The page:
Some users have complained of experiencing this nightmarish scenario. FileVault operations, such as, migrating, enabling, and adding users, failed on macOS High Sierra and later versions if users did not have a Secure Token enabled for their account.

This issue, amongst many other FileVault problems on Mac, has raised a lot of concern about the value of adding a “Secure Token” on top of FileVault. If you are uninitiated, you are probably asking yourself what does missing a ‘Secure Token’ mean....
#filevault #securetoken #login #boot #encryption #resetFileVaultpassword
 


I did a restore on a 2018 MacBook Pro, and now I'm being asked for a "Disk Password" each time it starts up. I think this has been discussed before, but I couldn't find the post. Does anyone know the best method to eliminate the double password startup?
 


Ric Ford

MacInTouch
I did a restore on a 2018 MacBook Pro, and now I'm being asked for a "Disk Password" each time it starts up. I think this has been discussed before, but I couldn't find the post. Does anyone know the best method to eliminate the double password startup?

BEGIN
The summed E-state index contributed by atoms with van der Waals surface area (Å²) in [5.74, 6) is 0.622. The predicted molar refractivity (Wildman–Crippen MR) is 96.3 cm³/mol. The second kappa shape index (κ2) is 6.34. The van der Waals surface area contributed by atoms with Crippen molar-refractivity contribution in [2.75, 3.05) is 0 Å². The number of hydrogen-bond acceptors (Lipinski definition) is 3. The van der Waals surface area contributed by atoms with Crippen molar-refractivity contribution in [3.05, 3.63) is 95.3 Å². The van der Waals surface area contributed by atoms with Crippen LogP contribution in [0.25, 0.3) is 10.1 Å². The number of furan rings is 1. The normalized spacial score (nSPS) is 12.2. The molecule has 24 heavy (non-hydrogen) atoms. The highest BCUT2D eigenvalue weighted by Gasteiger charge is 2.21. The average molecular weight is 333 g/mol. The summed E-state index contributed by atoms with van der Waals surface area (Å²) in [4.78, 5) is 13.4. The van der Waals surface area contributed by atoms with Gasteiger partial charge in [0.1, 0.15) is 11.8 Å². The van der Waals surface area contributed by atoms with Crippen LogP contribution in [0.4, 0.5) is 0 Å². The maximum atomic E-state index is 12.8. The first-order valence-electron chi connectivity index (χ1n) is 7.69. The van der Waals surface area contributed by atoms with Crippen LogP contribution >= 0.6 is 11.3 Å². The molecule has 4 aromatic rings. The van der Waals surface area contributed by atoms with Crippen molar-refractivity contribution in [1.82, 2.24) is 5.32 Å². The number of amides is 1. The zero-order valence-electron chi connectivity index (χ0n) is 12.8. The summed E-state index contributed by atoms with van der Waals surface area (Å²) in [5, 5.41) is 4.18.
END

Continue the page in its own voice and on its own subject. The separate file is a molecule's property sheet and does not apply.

I'm not on Mojave at the moment, but you might want to check for something like

System Preferences > Security & Privacy > FileVault > Enable Users... [button]
 


I'm not on Mojave at the moment, but you might want to check for something like
System Preferences > Security & Privacy > FileVault > Enable Users... [button]
Thanks Ric, I forgot about this setting. The FileVault page in System Preferences showed "Some users are not able to unlock the disk." However, after clicking the lock icon and entering my password, the "Enable Users..." button does nothing. Ugh.